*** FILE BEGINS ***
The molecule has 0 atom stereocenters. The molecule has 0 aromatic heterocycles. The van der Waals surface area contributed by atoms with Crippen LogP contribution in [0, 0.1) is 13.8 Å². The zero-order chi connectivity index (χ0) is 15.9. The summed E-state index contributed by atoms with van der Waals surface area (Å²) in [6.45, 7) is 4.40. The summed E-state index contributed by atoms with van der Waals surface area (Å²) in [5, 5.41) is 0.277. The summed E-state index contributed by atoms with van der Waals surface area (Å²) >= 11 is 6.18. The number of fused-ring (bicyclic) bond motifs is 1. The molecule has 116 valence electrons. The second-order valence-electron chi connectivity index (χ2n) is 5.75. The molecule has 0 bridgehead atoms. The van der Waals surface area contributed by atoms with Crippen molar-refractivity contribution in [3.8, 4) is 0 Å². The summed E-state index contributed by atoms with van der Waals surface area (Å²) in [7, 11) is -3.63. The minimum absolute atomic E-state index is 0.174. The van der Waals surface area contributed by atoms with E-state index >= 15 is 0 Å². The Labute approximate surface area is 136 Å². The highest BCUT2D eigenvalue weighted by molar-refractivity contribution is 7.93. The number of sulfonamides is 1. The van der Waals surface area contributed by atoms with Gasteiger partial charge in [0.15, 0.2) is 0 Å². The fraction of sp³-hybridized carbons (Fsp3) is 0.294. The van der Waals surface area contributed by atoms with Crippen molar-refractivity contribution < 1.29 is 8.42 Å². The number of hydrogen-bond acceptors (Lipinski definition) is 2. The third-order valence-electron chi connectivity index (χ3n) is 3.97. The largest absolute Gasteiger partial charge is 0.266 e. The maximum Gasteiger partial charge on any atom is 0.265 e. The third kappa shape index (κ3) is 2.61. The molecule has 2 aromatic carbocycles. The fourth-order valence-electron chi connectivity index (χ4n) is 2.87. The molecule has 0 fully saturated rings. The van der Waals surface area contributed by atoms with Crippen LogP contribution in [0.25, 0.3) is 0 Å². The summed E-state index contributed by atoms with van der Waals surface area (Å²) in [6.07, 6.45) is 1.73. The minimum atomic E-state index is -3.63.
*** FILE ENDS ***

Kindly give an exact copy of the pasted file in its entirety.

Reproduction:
The molecule has 0 atom stereocenters. The molecule has 0 aromatic heterocycles. The van der Waals surface area contributed by atoms with Crippen LogP contribution in [0, 0.1) is 13.8 Å². The zero-order chi connectivity index (χ0) is 15.9. The summed E-state index contributed by atoms with van der Waals surface area (Å²) in [6.45, 7) is 4.40. The summed E-state index contributed by atoms with van der Waals surface area (Å²) in [5, 5.41) is 0.277. The summed E-state index contributed by atoms with van der Waals surface area (Å²) >= 11 is 6.18. The number of fused-ring (bicyclic) bond motifs is 1. The molecule has 116 valence electrons. The second-order valence-electron chi connectivity index (χ2n) is 5.75. The molecule has 0 bridgehead atoms. The van der Waals surface area contributed by atoms with Crippen molar-refractivity contribution in [3.8, 4) is 0 Å². The summed E-state index contributed by atoms with van der Waals surface area (Å²) in [7, 11) is -3.63. The minimum absolute atomic E-state index is 0.174. The van der Waals surface area contributed by atoms with E-state index >= 15 is 0 Å². The Labute approximate surface area is 136 Å². The highest BCUT2D eigenvalue weighted by molar-refractivity contribution is 7.93. The number of sulfonamides is 1. The van der Waals surface area contributed by atoms with Gasteiger partial charge in [0.15, 0.2) is 0 Å². The fraction of sp³-hybridized carbons (Fsp3) is 0.294. The van der Waals surface area contributed by atoms with Crippen molar-refractivity contribution < 1.29 is 8.42 Å². The number of hydrogen-bond acceptors (Lipinski definition) is 2. The third-order valence-electron chi connectivity index (χ3n) is 3.97. The largest absolute Gasteiger partial charge is 0.266 e. The maximum Gasteiger partial charge on any atom is 0.265 e. The third kappa shape index (κ3) is 2.61. The molecule has 2 aromatic carbocycles. The fourth-order valence-electron chi connectivity index (χ4n) is 2.87. The molecule has 0 fully saturated rings. The van der Waals surface area contributed by atoms with Crippen LogP contribution in [0.25, 0.3) is 0 Å². The summed E-state index contributed by atoms with van der Waals surface area (Å²) in [6.07, 6.45) is 1.73. The minimum atomic E-state index is -3.63.